I am a sucker for a happy ending, but in novels, movies and shows it is a difficult balancing act to write an ending that is both happy and realistic. When I was writing the Elven Quest series I had a vague idea of how I wanted the story to end. That is, I could imagine what Isobel and Mauve and the others would be like when they were older long after the conflict with Madeara had ended. But, I did not necessarily know how I was going to reach that ending. The ending came along on its own as the story developed. However, I knew that the Afterward was a happy one, but I also knew that in life, things do not always turn out the way you want them to and they do not always turn out happy.
Being a huge Potterhead (aka Harry Potter fan), I was of course devastated when major characters in the Harry Potter stories died, (spoiler alert), like Dumbledore, Lupin, Fred, Sirius, Snape, even Hedwig’s passing made me cry but did that make me put down the books and stop reading? No, of course not because I held faith that the book would end happily and JK Rowling didn’t disappoint.
Keeping all of this in mind, I was torn at times with what would be too cheesy or unbelievable to put in the book and what would be believable to add. So, I guess in terms of advice I have to be vague here and say that it would depend on the author, the story, and the writing style whether or not the book that the author is writing should have a happy ending. My advice would be not to over think it too much. Let the story and the characters talk to you and tell you what they want their ending to be. I know this might sound crazy but for me at least, this is the way it is writing a novel. The characters literally talk to me. They are like real people and as I type, their story just comes out. I hardly have to think about it at all.
My biggest issue with writing stories is not so much trying to write the story but more what to edit out after it is written. That for me was very difficult. When I originally finished the first novel it was over 480 pages and I knew that it was way too long. So the question then became what do I cut that would not hurt the integrity of the story? I started with repetition anything that I thought had been said before that really did not need to be reiterated I cut out. Then I went through it again and tried to decide what else was necessary. I also asked advice from family and friends that had read the book. I spent over a year editing the book. Some of you may think, “Isn’t that what an editor is for?” and yes, to some degree that is true. But the business of being published is an extremely competitive one so before you even begin to send out query letters to agents or publishers you want to make sure that your manuscript is the best you think it can be. An agent and/or publisher can tell just by the first 20 or 30 pages whether you have done any editing work and if they receive something that is full of mistakes or has too much content or will be too much work to edit they will most likely pass. I know this because when I first started sending out my book I had not edited much other than running spell check over it. I received quite a lot of rejections, fifteen in fact and more no answers.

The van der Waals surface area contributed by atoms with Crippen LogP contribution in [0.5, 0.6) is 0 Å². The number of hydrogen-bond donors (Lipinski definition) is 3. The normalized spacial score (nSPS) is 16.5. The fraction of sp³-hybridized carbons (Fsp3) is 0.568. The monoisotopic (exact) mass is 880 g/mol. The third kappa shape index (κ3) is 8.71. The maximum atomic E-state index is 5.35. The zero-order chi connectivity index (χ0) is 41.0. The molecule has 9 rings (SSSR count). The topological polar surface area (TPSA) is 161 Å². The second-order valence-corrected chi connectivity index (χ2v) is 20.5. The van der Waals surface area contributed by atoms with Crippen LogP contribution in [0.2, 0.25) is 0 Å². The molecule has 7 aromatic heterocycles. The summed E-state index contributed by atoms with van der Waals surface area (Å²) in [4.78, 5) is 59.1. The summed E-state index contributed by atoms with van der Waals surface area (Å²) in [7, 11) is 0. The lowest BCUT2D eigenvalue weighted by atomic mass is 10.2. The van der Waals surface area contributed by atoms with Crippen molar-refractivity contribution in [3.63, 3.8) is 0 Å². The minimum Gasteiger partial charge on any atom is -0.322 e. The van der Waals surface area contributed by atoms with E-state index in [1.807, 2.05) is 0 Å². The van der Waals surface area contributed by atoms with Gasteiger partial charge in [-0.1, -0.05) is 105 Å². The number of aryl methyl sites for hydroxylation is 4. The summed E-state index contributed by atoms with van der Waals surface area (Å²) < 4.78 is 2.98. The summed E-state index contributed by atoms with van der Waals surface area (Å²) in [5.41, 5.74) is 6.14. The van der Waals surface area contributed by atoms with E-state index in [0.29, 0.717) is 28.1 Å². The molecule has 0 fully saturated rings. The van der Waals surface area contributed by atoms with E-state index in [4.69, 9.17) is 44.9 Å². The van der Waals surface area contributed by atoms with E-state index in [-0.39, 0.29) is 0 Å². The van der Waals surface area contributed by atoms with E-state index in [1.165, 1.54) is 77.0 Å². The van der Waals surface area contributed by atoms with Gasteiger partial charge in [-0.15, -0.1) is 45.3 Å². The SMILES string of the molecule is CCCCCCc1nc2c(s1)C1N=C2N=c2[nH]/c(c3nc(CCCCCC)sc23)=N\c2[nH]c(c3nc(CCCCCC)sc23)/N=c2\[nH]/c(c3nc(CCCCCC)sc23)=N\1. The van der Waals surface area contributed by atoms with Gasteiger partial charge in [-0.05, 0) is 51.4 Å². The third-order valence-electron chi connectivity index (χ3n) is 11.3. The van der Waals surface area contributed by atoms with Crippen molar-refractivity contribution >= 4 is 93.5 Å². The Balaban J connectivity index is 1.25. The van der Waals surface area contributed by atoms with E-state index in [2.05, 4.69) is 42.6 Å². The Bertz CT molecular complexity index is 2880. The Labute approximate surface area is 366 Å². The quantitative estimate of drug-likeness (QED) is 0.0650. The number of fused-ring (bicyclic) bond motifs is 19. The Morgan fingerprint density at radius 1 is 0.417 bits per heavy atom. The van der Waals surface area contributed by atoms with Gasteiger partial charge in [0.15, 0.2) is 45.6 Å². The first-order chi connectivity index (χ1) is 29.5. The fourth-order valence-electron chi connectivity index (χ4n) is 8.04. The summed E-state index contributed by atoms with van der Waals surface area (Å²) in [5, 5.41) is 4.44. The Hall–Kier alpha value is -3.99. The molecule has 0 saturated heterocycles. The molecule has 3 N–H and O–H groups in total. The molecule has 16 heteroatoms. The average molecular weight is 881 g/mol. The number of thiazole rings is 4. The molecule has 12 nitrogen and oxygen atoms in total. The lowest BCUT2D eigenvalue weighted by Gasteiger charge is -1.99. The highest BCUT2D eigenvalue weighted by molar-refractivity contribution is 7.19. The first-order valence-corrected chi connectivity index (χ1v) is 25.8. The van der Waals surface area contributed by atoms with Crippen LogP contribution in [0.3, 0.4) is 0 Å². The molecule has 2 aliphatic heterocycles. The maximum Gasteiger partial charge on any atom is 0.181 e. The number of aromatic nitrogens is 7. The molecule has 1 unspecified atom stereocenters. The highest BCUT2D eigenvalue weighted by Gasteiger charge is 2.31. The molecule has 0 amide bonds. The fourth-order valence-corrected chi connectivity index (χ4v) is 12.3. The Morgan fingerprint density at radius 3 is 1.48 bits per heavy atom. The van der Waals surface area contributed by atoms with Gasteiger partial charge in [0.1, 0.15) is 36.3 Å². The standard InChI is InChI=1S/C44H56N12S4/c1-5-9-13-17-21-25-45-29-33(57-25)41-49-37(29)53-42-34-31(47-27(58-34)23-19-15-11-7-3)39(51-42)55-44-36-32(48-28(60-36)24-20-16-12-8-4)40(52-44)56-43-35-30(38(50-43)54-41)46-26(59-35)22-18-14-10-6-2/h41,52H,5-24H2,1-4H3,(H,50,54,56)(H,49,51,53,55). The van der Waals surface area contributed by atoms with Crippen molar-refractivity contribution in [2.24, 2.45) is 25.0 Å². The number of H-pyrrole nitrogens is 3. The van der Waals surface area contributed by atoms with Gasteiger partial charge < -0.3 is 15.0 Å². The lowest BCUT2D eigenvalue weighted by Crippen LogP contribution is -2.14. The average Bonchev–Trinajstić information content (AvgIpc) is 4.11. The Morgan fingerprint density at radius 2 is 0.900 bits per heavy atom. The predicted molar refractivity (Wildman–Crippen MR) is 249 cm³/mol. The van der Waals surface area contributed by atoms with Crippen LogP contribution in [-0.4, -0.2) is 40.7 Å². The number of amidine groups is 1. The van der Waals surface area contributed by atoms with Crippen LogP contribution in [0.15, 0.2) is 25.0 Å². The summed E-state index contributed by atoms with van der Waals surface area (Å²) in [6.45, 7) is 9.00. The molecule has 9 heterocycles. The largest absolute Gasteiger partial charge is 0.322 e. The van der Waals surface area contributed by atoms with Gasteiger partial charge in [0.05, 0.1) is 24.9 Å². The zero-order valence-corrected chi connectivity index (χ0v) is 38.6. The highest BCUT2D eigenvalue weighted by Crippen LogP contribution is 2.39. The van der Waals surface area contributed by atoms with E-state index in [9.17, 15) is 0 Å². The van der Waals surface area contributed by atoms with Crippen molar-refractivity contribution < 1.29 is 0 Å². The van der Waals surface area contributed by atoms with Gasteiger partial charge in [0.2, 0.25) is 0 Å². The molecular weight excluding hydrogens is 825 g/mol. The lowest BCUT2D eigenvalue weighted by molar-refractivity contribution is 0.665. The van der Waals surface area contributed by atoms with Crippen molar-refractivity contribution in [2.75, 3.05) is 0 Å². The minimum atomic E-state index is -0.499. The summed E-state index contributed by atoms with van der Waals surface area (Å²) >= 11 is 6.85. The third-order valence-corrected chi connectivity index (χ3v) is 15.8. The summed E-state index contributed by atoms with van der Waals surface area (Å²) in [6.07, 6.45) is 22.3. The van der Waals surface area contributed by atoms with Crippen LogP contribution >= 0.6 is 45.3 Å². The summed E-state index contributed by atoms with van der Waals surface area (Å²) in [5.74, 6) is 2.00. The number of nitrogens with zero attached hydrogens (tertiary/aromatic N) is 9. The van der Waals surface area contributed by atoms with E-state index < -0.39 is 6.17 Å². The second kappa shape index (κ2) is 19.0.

When the no’s poured in I knew it was just a part of the process, but I also wondered if that meant that I needed to do some work on the beginning chapters so I edited them some more. By the time my book was accepted by my publisher and went through the actual editing process, the time it took the editors to go through it was fairly short in comparison to other authors I have heard of. One author wrote on his blog that his manuscript took three years to be completely finished with the editing process after it was accepted and he had signed the contract. My book was edited and set up for E-book format within three months, quite a big difference for wait time. Whether that was due to my previous editing or whether that is due to my publisher’s style and standards of operation I do not know, maybe it was a bit of both. But I do know that it never hurts to make sure your manuscript is in the best shape it can be when you are trying to get it published. Don’t just rely on others to do the editing work for you, that is lazy, take some responsibility yourself. When you do, your characters will have a happy ending and hopefully you will have a happy ending too and become a published author. Until next time remember, writing=happiness ;).